Laurelle, on the other hand, is the darling of the school with numerous friends, and even more hangers-on. Initially it seemed as though the dynamic between the pair was fated to be antagonistic, as Dart is regularly the target of teasing and mild bullying that is frequently initiated by Laurelle; or at least done on her behalf. Clemens defies expectations in this regard because once Dart and Laurelle become two of the lucky few chosen to serve a god, they slowly but surely forge a close friendship. As the story progresses the pair become inseparable, and come to rely on each other greatly. The bond they build is so tight, in fact, that it often seemed inevitable they would become more than friends, despite their young age. There is a particularly funny passage in the book where Laurelle jokingly mentions that people may get the wrong idea about their friendship and start gossiping, on account of Dart’s reticence to sleep alone at night.
There are several other well written relationships throughout Shadowfall that I could also go into. For example, Tylar’s complicated interactions with his estranged Shadowknight wife, Kathryn ser Vail, whose damning testimony several years earlier had seen him banished from the Shadowknight Order, and condemned to life on a slave ship that left him a crippled and broken man. But it should suffice to say that the best way to discover all these relationships is to simply read the book yourself.
There isn’t an exact science to writing an “unputdownable” novel, but what helped make Shadowfall such a page turner is the author’s attention to detail in plot and storytelling. As mentioned right from the start, this is a novel that utilises many fantasy tropes. This can often be a negative by making books very predictable. But Clemens avoids this pitfall by using these tropes in original ways. And it’s this originality that keeps the predictability at bay. As for what keeps the pages turning, that would be the result of Clemens’ tight plotting. And the most notable thing about the plotting and the storytelling is the complete lack of redundancy present within them. Every plot element serves a purpose; nothing superfluous has been added for the sake padding out the story or boosting the page count. There are no obvious passages that could or should have been omitted from the text.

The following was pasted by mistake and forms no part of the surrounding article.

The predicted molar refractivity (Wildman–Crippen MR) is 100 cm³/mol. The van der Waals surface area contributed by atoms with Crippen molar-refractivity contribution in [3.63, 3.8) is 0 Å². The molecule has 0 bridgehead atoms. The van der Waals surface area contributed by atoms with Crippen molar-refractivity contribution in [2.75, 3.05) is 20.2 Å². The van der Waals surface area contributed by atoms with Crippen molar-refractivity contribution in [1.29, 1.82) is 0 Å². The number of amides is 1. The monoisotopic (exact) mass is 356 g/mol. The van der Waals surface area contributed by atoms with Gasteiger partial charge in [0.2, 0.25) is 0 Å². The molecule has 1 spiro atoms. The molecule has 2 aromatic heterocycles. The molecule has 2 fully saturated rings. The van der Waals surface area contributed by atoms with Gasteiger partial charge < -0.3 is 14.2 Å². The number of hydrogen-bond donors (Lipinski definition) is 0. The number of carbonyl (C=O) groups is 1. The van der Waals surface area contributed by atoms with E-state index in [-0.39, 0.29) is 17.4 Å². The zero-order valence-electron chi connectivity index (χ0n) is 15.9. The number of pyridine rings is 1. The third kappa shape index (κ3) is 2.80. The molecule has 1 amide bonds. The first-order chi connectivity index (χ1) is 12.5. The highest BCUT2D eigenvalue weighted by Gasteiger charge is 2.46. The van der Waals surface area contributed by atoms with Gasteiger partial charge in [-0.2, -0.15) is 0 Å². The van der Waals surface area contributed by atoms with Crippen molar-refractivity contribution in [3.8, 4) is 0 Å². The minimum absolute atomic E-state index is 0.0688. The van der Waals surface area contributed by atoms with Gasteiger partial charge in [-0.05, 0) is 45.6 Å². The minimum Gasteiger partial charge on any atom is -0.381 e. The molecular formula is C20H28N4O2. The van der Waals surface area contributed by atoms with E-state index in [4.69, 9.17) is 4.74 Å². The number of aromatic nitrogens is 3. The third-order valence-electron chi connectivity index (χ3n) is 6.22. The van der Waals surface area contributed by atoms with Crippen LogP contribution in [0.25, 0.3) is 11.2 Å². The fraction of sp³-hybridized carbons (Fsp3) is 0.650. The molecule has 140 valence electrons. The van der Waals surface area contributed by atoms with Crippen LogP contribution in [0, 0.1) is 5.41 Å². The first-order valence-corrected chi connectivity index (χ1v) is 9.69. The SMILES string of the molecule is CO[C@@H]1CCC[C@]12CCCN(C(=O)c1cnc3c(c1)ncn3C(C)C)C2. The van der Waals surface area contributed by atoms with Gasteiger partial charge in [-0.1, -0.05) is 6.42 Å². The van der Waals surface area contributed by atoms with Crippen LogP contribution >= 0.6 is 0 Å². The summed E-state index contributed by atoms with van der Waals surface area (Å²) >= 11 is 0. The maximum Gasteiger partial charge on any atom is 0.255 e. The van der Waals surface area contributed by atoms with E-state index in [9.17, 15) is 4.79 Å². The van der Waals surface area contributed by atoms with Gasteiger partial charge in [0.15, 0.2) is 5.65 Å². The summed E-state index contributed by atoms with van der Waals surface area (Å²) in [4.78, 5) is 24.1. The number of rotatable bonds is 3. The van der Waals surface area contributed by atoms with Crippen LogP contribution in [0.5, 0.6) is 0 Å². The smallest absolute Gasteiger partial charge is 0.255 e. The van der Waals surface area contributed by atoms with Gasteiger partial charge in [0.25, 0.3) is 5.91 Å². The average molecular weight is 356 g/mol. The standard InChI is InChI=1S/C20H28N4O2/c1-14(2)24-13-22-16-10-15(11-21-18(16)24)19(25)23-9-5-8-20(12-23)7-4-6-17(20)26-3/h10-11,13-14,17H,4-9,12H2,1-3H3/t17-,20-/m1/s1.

But it is, perhaps, the structure of the narrative, more than anything else, that will keep most readers turning the pages. The story is told principally from the point of view of the two protagonists, Tylar and Dart. And for most of the book the author dedicates each alternating chapter to following the progression of the two characters; first Tylar, and then Dart. Clemens’ uncanny ability to end each chapter on a mini cliffhanger should have been so much more infuriating than it proved to be. The prospect of having to read a whole new chapter of one character’s storyline, before finding out what happens next to the other character, is a frustrating proposition; in theory. Yet my consternation was always very short-lived, as each and every time, I was quickly drawn into the current chapter, giving little thought to how the events of the previous chapter would be resolved. At which point I would reach the end of the chapter, and my annoyance would briefly flare up again.
The only real blemish to an otherwise flawless story was the disturbing sexual assault that occurs very early on. I really could have lived without it, but it is ultimately a plot point which is integral to the story. Fortunately the perpetrator meets a very gruesome end during the act, which certainly helped to placate me.
I can’t really speak more highly of Shadowfall. It was a pleasant surprise to read such an exceptionally good novel. I am mystified as to why it doesn’t have a higher profile; and to think this book sat unread on my bookshelf for literally a decade before I finally deigned to give it a shot. I am now incredibly eager to read the rest of the Godslayer Chronicles, and must confess to being bitterly disappointed to discover that in the eleven years since the publication of Shadowfall, the author has only completed and published the second book of his proposed five book series. Clemens, if you are reading this: get a move on, you’re killing me!
In conclusion, I feel privileged to have read Shadowfall. And I am more than happy to declare it a must read title. So if you are a reader with an appreciation for an unrelenting fantasy tale of roguish heroes, magical knights, malevolent gods and benevolent gods, and dark conspiracies threatening a world with impending doom, this is a book not to be missed.
Telling it like it is. Giving you honest and balanced, spoiler free reviews. Completely devoid of irrational fanboyism, or shameless astroturfing.